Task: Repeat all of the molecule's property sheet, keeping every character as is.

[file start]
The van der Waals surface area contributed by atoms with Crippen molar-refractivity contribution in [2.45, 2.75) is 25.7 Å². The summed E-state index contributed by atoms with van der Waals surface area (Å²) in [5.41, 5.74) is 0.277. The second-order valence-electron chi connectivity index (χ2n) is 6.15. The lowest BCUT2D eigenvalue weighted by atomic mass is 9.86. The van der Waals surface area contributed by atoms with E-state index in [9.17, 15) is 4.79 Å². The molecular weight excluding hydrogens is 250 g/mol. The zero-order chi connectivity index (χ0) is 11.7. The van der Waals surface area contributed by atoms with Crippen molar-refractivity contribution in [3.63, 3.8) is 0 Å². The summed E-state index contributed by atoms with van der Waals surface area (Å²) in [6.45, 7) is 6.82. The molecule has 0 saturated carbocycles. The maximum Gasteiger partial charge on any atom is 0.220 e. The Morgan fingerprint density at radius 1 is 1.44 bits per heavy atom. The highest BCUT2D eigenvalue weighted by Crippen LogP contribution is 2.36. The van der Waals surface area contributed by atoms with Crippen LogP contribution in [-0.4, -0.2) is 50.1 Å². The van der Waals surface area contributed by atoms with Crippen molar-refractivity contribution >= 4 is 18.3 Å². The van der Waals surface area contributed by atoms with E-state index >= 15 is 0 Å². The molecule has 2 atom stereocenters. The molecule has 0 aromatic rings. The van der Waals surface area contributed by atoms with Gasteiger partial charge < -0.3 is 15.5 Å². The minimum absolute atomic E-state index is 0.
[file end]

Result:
The van der Waals surface area contributed by atoms with Crippen molar-refractivity contribution in [2.45, 2.75) is 25.7 Å². The summed E-state index contributed by atoms with van der Waals surface area (Å²) in [5.41, 5.74) is 0.277. The second-order valence-electron chi connectivity index (χ2n) is 6.15. The lowest BCUT2D eigenvalue weighted by atomic mass is 9.86. The van der Waals surface area contributed by atoms with E-state index in [9.17, 15) is 4.79 Å². The molecular weight excluding hydrogens is 250 g/mol. The zero-order chi connectivity index (χ0) is 11.7. The van der Waals surface area contributed by atoms with Crippen molar-refractivity contribution in [3.63, 3.8) is 0 Å². The summed E-state index contributed by atoms with van der Waals surface area (Å²) in [6.45, 7) is 6.82. The molecule has 0 saturated carbocycles. The maximum Gasteiger partial charge on any atom is 0.220 e. The Morgan fingerprint density at radius 1 is 1.44 bits per heavy atom. The highest BCUT2D eigenvalue weighted by Crippen LogP contribution is 2.36. The van der Waals surface area contributed by atoms with Crippen LogP contribution in [-0.4, -0.2) is 50.1 Å². The van der Waals surface area contributed by atoms with Crippen molar-refractivity contribution >= 4 is 18.3 Å². The van der Waals surface area contributed by atoms with E-state index >= 15 is 0 Å². The molecule has 2 atom stereocenters. The molecule has 0 aromatic rings. The van der Waals surface area contributed by atoms with Gasteiger partial charge < -0.3 is 15.5 Å². The minimum absolute atomic E-state index is 0.